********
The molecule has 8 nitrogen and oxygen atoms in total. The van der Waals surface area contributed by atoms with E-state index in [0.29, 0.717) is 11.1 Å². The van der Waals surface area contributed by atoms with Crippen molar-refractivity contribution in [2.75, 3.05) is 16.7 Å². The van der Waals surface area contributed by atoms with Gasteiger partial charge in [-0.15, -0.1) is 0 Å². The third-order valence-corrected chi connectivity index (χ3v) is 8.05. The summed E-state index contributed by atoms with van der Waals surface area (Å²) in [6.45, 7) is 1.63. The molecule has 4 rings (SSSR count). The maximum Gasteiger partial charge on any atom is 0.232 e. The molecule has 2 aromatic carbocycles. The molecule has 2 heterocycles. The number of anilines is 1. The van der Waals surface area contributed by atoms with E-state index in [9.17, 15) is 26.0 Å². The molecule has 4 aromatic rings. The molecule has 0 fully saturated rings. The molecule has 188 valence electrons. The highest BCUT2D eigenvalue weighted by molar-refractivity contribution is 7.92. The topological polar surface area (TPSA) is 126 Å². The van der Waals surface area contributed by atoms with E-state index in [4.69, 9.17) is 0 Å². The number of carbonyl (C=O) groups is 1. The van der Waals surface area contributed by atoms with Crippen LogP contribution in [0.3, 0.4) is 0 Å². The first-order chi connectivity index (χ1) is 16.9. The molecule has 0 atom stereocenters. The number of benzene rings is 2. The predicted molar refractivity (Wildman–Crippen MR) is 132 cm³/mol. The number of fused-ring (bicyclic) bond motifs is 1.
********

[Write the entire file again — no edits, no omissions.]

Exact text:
The molecule has 8 nitrogen and oxygen atoms in total. The van der Waals surface area contributed by atoms with E-state index in [0.29, 0.717) is 11.1 Å². The van der Waals surface area contributed by atoms with Crippen molar-refractivity contribution in [2.75, 3.05) is 16.7 Å². The van der Waals surface area contributed by atoms with Gasteiger partial charge in [-0.15, -0.1) is 0 Å². The third-order valence-corrected chi connectivity index (χ3v) is 8.05. The summed E-state index contributed by atoms with van der Waals surface area (Å²) in [6.45, 7) is 1.63. The molecule has 4 rings (SSSR count). The maximum Gasteiger partial charge on any atom is 0.232 e. The molecule has 2 aromatic carbocycles. The molecule has 2 heterocycles. The number of anilines is 1. The van der Waals surface area contributed by atoms with E-state index in [9.17, 15) is 26.0 Å². The molecule has 4 aromatic rings. The molecule has 0 fully saturated rings. The molecule has 188 valence electrons. The highest BCUT2D eigenvalue weighted by molar-refractivity contribution is 7.92. The topological polar surface area (TPSA) is 126 Å². The van der Waals surface area contributed by atoms with E-state index in [4.69, 9.17) is 0 Å². The number of carbonyl (C=O) groups is 1. The van der Waals surface area contributed by atoms with Crippen LogP contribution in [0.3, 0.4) is 0 Å². The first-order chi connectivity index (χ1) is 16.9. The molecule has 0 atom stereocenters. The number of benzene rings is 2. The predicted molar refractivity (Wildman–Crippen MR) is 132 cm³/mol. The number of fused-ring (bicyclic) bond motifs is 1.